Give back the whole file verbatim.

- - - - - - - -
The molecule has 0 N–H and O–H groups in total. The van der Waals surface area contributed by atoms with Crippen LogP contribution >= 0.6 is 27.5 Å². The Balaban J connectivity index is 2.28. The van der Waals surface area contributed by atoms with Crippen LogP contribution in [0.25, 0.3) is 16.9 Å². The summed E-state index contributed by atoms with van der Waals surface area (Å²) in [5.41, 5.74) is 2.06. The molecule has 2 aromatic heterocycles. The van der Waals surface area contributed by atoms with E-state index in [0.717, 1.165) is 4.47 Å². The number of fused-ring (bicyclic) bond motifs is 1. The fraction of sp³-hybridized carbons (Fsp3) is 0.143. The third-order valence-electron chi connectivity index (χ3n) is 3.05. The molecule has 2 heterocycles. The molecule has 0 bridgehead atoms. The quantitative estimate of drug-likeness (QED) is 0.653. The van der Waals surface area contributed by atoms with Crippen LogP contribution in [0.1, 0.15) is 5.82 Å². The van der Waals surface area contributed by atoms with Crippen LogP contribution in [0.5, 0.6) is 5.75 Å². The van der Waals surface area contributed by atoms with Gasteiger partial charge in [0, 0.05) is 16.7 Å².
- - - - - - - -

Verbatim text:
The molecule has 0 N–H and O–H groups in total. The van der Waals surface area contributed by atoms with Crippen LogP contribution >= 0.6 is 27.5 Å². The Balaban J connectivity index is 2.28. The van der Waals surface area contributed by atoms with Crippen LogP contribution in [0.25, 0.3) is 16.9 Å². The summed E-state index contributed by atoms with van der Waals surface area (Å²) in [5.41, 5.74) is 2.06. The molecule has 2 aromatic heterocycles. The van der Waals surface area contributed by atoms with E-state index in [0.717, 1.165) is 4.47 Å². The number of fused-ring (bicyclic) bond motifs is 1. The fraction of sp³-hybridized carbons (Fsp3) is 0.143. The third-order valence-electron chi connectivity index (χ3n) is 3.05. The molecule has 2 heterocycles. The molecule has 0 bridgehead atoms. The quantitative estimate of drug-likeness (QED) is 0.653. The van der Waals surface area contributed by atoms with Crippen LogP contribution in [0.1, 0.15) is 5.82 Å². The van der Waals surface area contributed by atoms with Crippen LogP contribution in [0.5, 0.6) is 5.75 Å². The van der Waals surface area contributed by atoms with Gasteiger partial charge in [0, 0.05) is 16.7 Å².